This final case of the three-case series describes the grim situation facing SAIC in late 2008, as it is pummeled by the financial crisis after having seemed to overcome some of the major challenges of the first two years as controlling shareholder of Ssangyong. The Ssangyong union was again resisting proposed changes that SAIC saw as inevitable to ensure Ssangyong’s continued solvency. SAIC now had to decide whether to push through the necessary changes in spite of union resistance, give up control to a court receiver, or divest its share of Ssangyong. The case serves as a basis for discussing whether and when to divest and, particularly relevant for high-profile acquisitions by Chinese firms, the economic, strategic, political, and reputational risks of a “failure” abroad.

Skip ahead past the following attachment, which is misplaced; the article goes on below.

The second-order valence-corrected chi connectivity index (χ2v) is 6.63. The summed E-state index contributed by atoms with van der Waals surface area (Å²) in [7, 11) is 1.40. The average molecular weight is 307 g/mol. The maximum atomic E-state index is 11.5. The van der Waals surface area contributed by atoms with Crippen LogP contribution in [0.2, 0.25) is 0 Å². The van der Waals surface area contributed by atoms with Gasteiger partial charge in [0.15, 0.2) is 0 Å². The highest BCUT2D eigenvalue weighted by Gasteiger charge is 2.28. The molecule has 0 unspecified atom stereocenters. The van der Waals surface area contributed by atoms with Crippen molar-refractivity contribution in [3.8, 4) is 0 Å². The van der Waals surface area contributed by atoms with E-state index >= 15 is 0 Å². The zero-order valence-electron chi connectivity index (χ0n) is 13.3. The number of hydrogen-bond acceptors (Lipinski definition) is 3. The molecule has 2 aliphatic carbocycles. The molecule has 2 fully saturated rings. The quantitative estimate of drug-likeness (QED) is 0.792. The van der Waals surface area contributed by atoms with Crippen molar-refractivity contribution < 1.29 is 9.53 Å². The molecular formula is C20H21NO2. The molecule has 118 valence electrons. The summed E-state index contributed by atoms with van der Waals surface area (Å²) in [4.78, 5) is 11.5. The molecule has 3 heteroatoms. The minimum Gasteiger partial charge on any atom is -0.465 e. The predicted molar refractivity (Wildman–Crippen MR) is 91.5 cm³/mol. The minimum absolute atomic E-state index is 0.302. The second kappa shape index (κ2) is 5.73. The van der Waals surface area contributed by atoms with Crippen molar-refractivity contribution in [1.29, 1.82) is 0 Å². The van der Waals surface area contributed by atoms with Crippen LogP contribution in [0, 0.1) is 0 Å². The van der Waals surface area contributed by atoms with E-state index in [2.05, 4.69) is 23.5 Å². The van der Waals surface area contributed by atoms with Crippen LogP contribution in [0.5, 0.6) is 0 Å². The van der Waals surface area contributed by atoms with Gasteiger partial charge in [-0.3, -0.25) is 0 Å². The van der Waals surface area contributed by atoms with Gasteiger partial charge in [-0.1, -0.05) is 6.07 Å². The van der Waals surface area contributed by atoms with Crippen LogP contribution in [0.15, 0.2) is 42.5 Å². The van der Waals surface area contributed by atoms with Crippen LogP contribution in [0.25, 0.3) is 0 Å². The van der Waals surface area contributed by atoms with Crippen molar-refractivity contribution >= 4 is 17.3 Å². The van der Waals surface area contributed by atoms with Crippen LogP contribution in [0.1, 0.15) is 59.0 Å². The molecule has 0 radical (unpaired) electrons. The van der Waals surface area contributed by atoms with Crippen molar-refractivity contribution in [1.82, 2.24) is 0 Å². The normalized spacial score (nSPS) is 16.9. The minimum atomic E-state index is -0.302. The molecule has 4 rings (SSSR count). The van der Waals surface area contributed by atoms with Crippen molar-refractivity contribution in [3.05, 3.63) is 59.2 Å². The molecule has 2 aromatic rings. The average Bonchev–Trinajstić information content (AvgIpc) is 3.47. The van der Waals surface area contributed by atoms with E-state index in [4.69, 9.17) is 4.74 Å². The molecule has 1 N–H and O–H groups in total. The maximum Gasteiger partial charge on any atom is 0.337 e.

|州||已出版 - 1 1月 2009|
Case normative numberSTR-14-057-CE
Published byChina Europe International Business School
- Automobile Industry
- Merger and Acquisition (M&A)
- SAIC Motor